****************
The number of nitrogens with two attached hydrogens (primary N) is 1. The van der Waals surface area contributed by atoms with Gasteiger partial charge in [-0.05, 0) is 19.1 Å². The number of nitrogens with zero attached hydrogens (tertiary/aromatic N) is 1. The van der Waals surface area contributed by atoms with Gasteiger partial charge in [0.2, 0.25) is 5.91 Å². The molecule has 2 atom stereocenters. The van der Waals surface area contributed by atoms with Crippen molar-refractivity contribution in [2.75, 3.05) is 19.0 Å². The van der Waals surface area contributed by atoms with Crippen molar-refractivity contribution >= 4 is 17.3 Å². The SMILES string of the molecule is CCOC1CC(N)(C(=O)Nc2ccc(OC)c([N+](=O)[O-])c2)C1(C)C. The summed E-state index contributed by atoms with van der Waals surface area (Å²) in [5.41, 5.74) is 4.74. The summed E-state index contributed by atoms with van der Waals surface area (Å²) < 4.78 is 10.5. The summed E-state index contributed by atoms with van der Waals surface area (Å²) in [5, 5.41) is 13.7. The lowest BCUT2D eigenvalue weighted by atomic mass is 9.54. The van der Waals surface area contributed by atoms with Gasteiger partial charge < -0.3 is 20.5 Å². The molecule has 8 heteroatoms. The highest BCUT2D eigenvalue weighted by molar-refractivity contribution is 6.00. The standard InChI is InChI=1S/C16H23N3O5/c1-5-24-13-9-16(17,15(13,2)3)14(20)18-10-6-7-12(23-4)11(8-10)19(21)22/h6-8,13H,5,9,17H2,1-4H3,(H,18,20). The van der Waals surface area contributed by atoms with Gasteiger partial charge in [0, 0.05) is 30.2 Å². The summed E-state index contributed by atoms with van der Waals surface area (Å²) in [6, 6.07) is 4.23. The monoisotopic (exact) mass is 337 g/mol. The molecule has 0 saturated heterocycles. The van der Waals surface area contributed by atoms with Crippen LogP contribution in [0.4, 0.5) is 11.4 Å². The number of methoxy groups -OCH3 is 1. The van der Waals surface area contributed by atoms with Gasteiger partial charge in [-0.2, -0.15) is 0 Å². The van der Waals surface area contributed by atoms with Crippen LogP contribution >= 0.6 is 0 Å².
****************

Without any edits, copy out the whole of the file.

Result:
The number of nitrogens with two attached hydrogens (primary N) is 1. The van der Waals surface area contributed by atoms with Gasteiger partial charge in [-0.05, 0) is 19.1 Å². The number of nitrogens with zero attached hydrogens (tertiary/aromatic N) is 1. The van der Waals surface area contributed by atoms with Gasteiger partial charge in [0.2, 0.25) is 5.91 Å². The molecule has 2 atom stereocenters. The van der Waals surface area contributed by atoms with Crippen molar-refractivity contribution in [2.75, 3.05) is 19.0 Å². The van der Waals surface area contributed by atoms with Crippen molar-refractivity contribution >= 4 is 17.3 Å². The SMILES string of the molecule is CCOC1CC(N)(C(=O)Nc2ccc(OC)c([N+](=O)[O-])c2)C1(C)C. The summed E-state index contributed by atoms with van der Waals surface area (Å²) in [5.41, 5.74) is 4.74. The summed E-state index contributed by atoms with van der Waals surface area (Å²) < 4.78 is 10.5. The summed E-state index contributed by atoms with van der Waals surface area (Å²) in [5, 5.41) is 13.7. The lowest BCUT2D eigenvalue weighted by atomic mass is 9.54. The van der Waals surface area contributed by atoms with Gasteiger partial charge < -0.3 is 20.5 Å². The molecule has 8 heteroatoms. The highest BCUT2D eigenvalue weighted by molar-refractivity contribution is 6.00. The standard InChI is InChI=1S/C16H23N3O5/c1-5-24-13-9-16(17,15(13,2)3)14(20)18-10-6-7-12(23-4)11(8-10)19(21)22/h6-8,13H,5,9,17H2,1-4H3,(H,18,20). The van der Waals surface area contributed by atoms with Gasteiger partial charge in [0, 0.05) is 30.2 Å². The summed E-state index contributed by atoms with van der Waals surface area (Å²) in [6, 6.07) is 4.23. The monoisotopic (exact) mass is 337 g/mol. The molecule has 0 saturated heterocycles. The van der Waals surface area contributed by atoms with Crippen LogP contribution in [0.4, 0.5) is 11.4 Å². The number of methoxy groups -OCH3 is 1. The van der Waals surface area contributed by atoms with Gasteiger partial charge in [-0.2, -0.15) is 0 Å². The van der Waals surface area contributed by atoms with Crippen LogP contribution >= 0.6 is 0 Å².